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Massive Pokémon Fan Game Site Taken Down Without Warning Via DMCA

Relic Castle, a popular forum focused on the creation and sharing of Pokémon fan games, has gone offline with no advanced warning. The folks behind the site blame a DMCA takedown notice for the sudden shutdown.

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Relic Castle was set up in 2014 as an online forum where people could talk about Pokémon fan games, and could also share links to download these games from third-party websites. Relic Castle never hosted any of these files directly; instead, fan games using a mix of new and old assets were often downloaded from places like Mediafire and Google Drive. The forums were just a convenient hub for links and gave the community a place to discuss Pokémon fan games. However, it’s all gone now.

On March 21, the Relic Castle Twitter account posted a message stating that the site had been shut down “following a DMCA takedown notice.” Relic Castle did not confirm who sent the notice.

“Relic Castle has always been a non-profit, ad-free, tight-knit community and we pride ourselves in what we have achieved,” the staff explained in the message.

“Members have felt at home, made friends, and even careers with us. It is with deep regret that I have to inform you that the forum part of this community, which was to turn 10 years old this year, has had to come to an end.”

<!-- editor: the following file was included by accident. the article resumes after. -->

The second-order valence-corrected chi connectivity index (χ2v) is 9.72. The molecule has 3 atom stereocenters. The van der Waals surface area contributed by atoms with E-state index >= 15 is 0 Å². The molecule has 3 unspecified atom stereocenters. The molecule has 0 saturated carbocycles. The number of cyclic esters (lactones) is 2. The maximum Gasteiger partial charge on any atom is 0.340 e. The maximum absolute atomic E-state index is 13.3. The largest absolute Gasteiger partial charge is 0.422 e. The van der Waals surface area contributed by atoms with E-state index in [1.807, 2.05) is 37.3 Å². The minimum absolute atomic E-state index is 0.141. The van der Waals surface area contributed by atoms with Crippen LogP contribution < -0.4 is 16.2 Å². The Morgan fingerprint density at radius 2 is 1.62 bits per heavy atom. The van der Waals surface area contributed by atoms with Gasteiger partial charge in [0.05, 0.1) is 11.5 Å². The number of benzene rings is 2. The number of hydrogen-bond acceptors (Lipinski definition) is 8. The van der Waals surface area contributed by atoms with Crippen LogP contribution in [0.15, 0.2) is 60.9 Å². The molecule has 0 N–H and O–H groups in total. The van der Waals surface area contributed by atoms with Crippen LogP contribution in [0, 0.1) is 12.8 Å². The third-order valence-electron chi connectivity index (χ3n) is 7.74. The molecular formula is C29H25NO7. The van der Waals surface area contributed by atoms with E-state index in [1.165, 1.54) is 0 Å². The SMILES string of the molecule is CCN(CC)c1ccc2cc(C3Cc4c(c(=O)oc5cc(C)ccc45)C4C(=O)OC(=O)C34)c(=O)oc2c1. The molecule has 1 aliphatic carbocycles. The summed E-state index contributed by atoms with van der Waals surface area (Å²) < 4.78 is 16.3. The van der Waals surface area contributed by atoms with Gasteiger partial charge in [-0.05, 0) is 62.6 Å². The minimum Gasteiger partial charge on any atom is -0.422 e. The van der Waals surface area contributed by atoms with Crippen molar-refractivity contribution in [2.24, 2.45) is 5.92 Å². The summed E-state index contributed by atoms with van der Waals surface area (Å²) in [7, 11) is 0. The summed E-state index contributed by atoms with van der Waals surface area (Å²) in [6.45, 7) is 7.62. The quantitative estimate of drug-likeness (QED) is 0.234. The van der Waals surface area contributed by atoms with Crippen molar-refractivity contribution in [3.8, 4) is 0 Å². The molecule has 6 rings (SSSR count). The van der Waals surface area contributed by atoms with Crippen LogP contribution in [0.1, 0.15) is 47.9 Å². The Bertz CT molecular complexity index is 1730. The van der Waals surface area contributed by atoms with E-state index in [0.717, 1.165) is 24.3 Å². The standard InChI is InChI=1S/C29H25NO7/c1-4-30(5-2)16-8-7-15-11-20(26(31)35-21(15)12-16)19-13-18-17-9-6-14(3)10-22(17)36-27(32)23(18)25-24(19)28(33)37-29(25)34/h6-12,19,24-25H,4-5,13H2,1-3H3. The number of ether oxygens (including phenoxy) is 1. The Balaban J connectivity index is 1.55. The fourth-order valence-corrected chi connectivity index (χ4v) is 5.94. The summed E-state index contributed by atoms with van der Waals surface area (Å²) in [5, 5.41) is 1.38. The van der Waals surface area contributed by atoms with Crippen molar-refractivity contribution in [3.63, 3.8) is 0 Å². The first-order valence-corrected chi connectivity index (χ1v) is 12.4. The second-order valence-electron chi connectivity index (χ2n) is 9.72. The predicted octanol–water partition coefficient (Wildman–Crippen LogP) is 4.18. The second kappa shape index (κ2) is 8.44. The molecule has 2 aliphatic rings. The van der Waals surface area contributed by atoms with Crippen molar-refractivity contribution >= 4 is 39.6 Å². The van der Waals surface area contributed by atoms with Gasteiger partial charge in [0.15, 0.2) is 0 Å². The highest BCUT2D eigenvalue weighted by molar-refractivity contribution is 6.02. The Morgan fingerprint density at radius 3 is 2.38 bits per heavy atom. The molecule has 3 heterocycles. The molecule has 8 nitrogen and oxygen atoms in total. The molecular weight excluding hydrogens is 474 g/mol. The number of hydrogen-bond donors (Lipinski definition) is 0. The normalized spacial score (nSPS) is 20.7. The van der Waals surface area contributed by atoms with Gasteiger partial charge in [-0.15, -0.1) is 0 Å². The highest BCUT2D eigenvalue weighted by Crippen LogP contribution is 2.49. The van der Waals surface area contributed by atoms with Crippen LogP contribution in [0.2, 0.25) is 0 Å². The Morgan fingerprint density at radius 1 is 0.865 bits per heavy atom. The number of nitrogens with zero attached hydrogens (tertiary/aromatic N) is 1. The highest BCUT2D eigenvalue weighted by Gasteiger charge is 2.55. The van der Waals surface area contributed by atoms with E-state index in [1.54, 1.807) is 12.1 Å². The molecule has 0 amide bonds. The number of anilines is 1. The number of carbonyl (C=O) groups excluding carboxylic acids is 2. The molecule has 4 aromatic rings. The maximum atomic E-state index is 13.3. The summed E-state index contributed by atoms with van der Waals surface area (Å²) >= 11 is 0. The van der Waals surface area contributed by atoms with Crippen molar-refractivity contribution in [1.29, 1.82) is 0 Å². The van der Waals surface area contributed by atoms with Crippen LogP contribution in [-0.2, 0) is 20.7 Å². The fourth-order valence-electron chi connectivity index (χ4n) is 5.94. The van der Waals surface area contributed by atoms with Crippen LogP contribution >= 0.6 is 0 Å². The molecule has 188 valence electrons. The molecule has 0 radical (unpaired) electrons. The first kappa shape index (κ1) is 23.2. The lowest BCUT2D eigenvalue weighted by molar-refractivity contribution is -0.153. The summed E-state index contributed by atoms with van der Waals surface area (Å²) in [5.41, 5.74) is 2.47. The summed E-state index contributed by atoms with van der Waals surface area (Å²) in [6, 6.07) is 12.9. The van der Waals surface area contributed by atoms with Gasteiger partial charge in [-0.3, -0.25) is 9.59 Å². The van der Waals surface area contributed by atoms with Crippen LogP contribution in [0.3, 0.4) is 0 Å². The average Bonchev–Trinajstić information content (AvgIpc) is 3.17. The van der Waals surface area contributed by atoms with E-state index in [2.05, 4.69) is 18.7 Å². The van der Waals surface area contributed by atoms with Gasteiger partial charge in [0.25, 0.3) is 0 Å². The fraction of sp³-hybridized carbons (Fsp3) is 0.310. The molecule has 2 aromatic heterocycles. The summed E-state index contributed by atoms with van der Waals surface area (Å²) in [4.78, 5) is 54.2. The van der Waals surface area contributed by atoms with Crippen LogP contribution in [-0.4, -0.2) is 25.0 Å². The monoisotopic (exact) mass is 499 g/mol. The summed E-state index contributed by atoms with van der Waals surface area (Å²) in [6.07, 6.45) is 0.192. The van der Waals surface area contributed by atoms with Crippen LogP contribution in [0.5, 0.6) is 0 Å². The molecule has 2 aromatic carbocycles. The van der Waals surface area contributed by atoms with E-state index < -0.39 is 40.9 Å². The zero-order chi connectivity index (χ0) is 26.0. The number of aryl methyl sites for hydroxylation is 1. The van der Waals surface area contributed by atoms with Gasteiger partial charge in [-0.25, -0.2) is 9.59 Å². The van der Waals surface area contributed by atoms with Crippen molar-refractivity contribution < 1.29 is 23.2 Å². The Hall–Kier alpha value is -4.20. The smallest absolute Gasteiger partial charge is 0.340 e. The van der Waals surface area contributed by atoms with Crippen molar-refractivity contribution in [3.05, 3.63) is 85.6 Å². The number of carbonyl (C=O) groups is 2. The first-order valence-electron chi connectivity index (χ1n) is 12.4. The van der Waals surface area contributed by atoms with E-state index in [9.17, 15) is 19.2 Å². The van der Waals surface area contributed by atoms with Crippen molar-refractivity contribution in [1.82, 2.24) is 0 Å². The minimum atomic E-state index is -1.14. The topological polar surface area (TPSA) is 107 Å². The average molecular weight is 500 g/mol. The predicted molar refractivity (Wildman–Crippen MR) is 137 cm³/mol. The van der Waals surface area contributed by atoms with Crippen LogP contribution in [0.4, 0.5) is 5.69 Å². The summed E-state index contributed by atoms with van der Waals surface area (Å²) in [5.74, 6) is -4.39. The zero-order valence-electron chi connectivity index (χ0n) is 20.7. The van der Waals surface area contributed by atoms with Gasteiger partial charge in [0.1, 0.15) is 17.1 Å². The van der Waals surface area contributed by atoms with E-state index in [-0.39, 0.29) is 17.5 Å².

Kotaku has reached out to Relic Castle for more information.

According to that message, Relic Castle had over 20,000 members and 65,000+ posts. While the site is gone, the Discord server remains and is “not going anywhere.” Relic Castle staff also pointed to the Wayback Machine as a resource for folks looking to visit the site moving forward.

“Thank you all for being with us this last decade, and thank you for making Relic Castle as awesome and life-changing as it has been for some of us,” said site owner Marin and manager Andy in a message on social media. The same text can now be found on a mostly blank page that replaced Relic Castle last night.

This is just the latest salvo in the war against Pokémon mods and fan content. Recently, a seven-year-old YouTube video featuring modded Pokémon in Call of Duty was taken down, too. Some fear The Pokémon Company and Nintendo—spurred by the success of Palworld aka Pokémon with Guns—might be cracking down on content that might have been able to fly under the radar before. For now, we don’t know who ordered Relic Castle to be shut down, but for Pokémon content creators and modders, it doesn’t matter. Things are looking riskier than ever for them.

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